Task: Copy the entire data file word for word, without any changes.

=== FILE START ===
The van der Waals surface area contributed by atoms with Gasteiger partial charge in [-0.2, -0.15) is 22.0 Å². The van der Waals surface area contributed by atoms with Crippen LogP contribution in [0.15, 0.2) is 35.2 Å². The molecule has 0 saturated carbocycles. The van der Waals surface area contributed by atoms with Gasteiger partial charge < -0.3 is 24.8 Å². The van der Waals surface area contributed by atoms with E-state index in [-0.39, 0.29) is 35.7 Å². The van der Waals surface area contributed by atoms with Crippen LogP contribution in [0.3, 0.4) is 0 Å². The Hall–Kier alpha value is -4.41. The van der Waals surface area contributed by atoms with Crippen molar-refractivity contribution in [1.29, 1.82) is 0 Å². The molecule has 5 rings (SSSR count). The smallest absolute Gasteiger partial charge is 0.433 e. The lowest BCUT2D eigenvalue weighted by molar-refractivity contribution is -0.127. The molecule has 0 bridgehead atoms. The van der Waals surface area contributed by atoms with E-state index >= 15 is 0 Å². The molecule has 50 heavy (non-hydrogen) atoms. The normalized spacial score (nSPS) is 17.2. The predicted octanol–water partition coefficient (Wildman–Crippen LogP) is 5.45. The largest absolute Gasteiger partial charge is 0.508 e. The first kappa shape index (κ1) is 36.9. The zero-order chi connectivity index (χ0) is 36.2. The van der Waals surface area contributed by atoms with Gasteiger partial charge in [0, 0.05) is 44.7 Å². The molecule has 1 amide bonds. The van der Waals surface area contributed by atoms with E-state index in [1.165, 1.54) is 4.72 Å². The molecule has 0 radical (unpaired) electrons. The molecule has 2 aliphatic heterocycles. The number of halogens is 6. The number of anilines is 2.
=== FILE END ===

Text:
The van der Waals surface area contributed by atoms with Gasteiger partial charge in [-0.2, -0.15) is 22.0 Å². The van der Waals surface area contributed by atoms with Crippen LogP contribution in [0.15, 0.2) is 35.2 Å². The molecule has 0 saturated carbocycles. The van der Waals surface area contributed by atoms with Gasteiger partial charge < -0.3 is 24.8 Å². The van der Waals surface area contributed by atoms with E-state index in [-0.39, 0.29) is 35.7 Å². The van der Waals surface area contributed by atoms with Crippen LogP contribution in [0.3, 0.4) is 0 Å². The Hall–Kier alpha value is -4.41. The van der Waals surface area contributed by atoms with Crippen molar-refractivity contribution in [1.29, 1.82) is 0 Å². The molecule has 5 rings (SSSR count). The smallest absolute Gasteiger partial charge is 0.433 e. The lowest BCUT2D eigenvalue weighted by molar-refractivity contribution is -0.127. The molecule has 0 bridgehead atoms. The van der Waals surface area contributed by atoms with E-state index >= 15 is 0 Å². The molecule has 50 heavy (non-hydrogen) atoms. The normalized spacial score (nSPS) is 17.2. The predicted octanol–water partition coefficient (Wildman–Crippen LogP) is 5.45. The largest absolute Gasteiger partial charge is 0.508 e. The first kappa shape index (κ1) is 36.9. The zero-order chi connectivity index (χ0) is 36.2. The van der Waals surface area contributed by atoms with Gasteiger partial charge in [0, 0.05) is 44.7 Å². The molecule has 1 amide bonds. The van der Waals surface area contributed by atoms with E-state index in [1.165, 1.54) is 4.72 Å². The molecule has 0 radical (unpaired) electrons. The molecule has 2 aliphatic heterocycles. The number of halogens is 6. The number of anilines is 2.